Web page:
‘I wanted it to have the feeling of being in one of the great Greek amphitheaters,’ Lawrence Halprin
Last month I went to Stern Grove and took some photos. I’d been there during concerts, but I wanted to check it out without all the crowds. It didn’t disappoint. It’s a great space, with awesome stonework, and worth visiting even when there isn’t a concert happening. I wasn’t expecting to see anyone there, but an impressive number of people passed through the space, even though it was a rainy Sunday morning. I’d always thought of it as a theatre, but it actually works quite nicely as a park, too.
The Grove has been a park and concert space since the 1930’s, but the stonework is all from about 5 years ago when Lawrence Halprin led a big renovation. Before the renovation it was just a natural amphitheater, and everyone would slowly slide downhill while they listened to music. Halprin terraced the slope and turned it into a proper Greek theater. My impression of him was that he tended to just make things up, but the design at the Grove is actually quite true to the style of the Greeks, with appropriate stonework and other detailing. Even the plan, which is rather free-form, is in keeping with the old Greeks’ appreciation for natural topography. One theater in particular, Thorikos, has a plan that reminds me of Stern Grove.
Surfing around the Stern Grove festival website I found a couple of nice watercolors of the design.
Halprin said somewhere that he based the shape of the proscenium arch on the branching structure of trees, which sounds kind of like the ‘modernist making stuff up’ that I was expecting. It’s nice though. I read somewhere that the earlier Greek theaters were open in the back, and that having a structure behind the actors is the later form.
The stonework is done with mortar in the back, but the stones are laid in the polygonal style I wrote about last year. Polygonal walls are also called Cyclopean, Mycenaen, Mallorcan, Pelasgian, and probably a few other names, but basically the style comes from the approximate time and place of ancient Greece, when stoneworkers were good at dressing the sides and faces of their stone, but didn’t square off every corner.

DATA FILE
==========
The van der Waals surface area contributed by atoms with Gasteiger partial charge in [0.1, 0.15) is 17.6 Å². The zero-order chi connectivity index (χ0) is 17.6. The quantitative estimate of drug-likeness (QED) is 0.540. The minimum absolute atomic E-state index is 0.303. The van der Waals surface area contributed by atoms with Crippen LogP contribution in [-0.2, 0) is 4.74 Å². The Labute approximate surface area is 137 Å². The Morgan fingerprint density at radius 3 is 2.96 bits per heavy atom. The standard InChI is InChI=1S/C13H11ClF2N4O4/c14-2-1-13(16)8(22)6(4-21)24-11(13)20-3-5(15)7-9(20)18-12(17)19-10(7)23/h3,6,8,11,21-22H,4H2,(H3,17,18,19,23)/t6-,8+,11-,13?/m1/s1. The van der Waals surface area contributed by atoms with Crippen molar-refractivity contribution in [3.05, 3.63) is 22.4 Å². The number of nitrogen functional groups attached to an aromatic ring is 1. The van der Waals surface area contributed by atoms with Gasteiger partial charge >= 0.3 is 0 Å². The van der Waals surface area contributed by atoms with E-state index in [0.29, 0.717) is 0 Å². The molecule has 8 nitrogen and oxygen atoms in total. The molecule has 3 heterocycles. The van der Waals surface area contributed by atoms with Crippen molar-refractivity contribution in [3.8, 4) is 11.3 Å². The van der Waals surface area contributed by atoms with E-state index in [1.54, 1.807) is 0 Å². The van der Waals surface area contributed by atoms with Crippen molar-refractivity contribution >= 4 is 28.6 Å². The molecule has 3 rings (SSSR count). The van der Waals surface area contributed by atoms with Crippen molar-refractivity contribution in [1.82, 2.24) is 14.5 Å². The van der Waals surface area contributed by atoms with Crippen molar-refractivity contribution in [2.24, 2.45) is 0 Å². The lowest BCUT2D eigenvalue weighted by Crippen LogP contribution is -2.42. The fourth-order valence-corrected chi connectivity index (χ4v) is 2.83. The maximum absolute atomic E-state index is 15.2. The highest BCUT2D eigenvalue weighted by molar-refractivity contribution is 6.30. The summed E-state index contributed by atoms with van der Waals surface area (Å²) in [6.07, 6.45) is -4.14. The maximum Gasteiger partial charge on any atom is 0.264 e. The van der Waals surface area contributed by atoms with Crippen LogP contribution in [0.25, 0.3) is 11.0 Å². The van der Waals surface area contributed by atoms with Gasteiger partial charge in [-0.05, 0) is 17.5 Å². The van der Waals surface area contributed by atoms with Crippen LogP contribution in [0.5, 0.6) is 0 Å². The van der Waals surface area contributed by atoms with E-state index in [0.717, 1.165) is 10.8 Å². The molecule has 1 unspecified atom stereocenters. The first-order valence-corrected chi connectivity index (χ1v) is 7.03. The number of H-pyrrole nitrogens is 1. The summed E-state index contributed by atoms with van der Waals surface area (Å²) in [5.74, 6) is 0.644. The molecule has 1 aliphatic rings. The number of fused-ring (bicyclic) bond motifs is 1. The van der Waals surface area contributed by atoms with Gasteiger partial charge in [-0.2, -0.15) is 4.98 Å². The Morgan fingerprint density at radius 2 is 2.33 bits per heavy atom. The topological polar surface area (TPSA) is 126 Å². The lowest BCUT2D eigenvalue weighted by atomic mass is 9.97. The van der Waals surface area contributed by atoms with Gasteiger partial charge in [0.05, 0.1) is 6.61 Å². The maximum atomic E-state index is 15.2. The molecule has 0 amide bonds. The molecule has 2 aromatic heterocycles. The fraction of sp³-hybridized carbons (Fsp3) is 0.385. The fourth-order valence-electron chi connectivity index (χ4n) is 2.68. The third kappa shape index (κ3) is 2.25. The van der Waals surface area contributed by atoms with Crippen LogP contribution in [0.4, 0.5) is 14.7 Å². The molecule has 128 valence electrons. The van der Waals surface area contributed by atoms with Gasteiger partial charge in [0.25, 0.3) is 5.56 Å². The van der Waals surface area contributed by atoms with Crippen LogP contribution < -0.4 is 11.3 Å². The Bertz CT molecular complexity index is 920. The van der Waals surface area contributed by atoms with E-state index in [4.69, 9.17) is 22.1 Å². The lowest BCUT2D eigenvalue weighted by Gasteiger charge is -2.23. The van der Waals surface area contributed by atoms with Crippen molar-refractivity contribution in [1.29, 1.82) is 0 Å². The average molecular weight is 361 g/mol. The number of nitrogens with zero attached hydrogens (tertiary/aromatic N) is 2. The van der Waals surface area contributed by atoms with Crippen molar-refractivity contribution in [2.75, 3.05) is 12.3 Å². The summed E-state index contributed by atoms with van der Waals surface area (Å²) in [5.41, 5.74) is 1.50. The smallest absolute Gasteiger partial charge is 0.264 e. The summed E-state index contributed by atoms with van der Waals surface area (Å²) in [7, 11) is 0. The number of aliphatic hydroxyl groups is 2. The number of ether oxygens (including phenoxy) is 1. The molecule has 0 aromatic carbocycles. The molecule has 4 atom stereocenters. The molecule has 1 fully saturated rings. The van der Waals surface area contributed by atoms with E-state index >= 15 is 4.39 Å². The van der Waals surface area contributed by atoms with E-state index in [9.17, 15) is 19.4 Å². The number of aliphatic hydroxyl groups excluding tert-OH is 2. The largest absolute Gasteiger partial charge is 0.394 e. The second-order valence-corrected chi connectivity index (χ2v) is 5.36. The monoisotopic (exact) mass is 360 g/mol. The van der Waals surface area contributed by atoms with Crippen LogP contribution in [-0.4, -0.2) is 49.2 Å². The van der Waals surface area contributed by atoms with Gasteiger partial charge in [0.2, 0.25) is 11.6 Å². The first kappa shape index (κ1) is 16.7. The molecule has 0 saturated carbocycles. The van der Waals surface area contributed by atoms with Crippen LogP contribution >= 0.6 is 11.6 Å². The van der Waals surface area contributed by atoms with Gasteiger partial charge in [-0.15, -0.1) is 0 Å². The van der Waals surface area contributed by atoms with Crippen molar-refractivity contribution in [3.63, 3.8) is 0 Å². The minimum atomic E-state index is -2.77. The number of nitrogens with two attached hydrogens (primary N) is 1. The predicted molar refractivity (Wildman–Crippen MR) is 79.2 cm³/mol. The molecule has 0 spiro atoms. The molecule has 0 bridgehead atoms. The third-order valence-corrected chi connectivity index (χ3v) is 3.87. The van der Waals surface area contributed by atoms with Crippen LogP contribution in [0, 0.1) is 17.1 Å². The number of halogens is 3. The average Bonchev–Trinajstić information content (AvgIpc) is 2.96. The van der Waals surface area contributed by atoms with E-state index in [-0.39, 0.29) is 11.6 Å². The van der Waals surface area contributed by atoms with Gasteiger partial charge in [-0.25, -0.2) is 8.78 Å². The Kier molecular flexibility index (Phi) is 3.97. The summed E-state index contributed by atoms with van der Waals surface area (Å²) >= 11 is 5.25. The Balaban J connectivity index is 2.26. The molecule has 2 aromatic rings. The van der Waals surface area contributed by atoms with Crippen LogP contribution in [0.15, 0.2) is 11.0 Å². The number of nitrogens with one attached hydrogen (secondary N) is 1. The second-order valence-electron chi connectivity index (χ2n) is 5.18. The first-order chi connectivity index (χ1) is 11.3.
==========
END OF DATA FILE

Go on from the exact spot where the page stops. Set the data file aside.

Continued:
The entry lintels are also a nice touch. If they were arches, they would be Roman rather than Greek.
I’d never seen the stone bleachers without them full of people. They’re my favorite place to sit during concerts.
The parking spaces for wheelchairs might be the coolest ADA feature I’ve ever seen. They remind me of the gaps in the stonework of some of the more crumbling ancient theaters.
The undressed boulders incorporated into some of the stonework also help create the feeling of the ancient theaters as they exist now.
— Update 8/12 — I recently went to a talk by Edward Westbrook who owns Quarryhouse, the company that did the stonework at Stern Grove, Yosemite Falls and other projects designed by Lawrence Halprin. Among other things, he said Stern Grove has 1400 tons of stone and the stonework budget was $3 million. All of the stonework was done by a crew of thirty workers in only eight months, really fast for a project this size. They were able to do it because they shaped and fitted a lot of the stone ahead of time at the quarry site in China. For instance the ziggurat-shaped formation was completely put together ahead of time, then shipped here and reassembled. Also, they drew out 326 specific stones that they wanted and then had the quarry workers scour the boulder fields to find them, looking for a ‘Sphinx-like’ boulder and 5 ‘wedge-shaped’ boulders and so forth. It’s really impressive what they accomplished.
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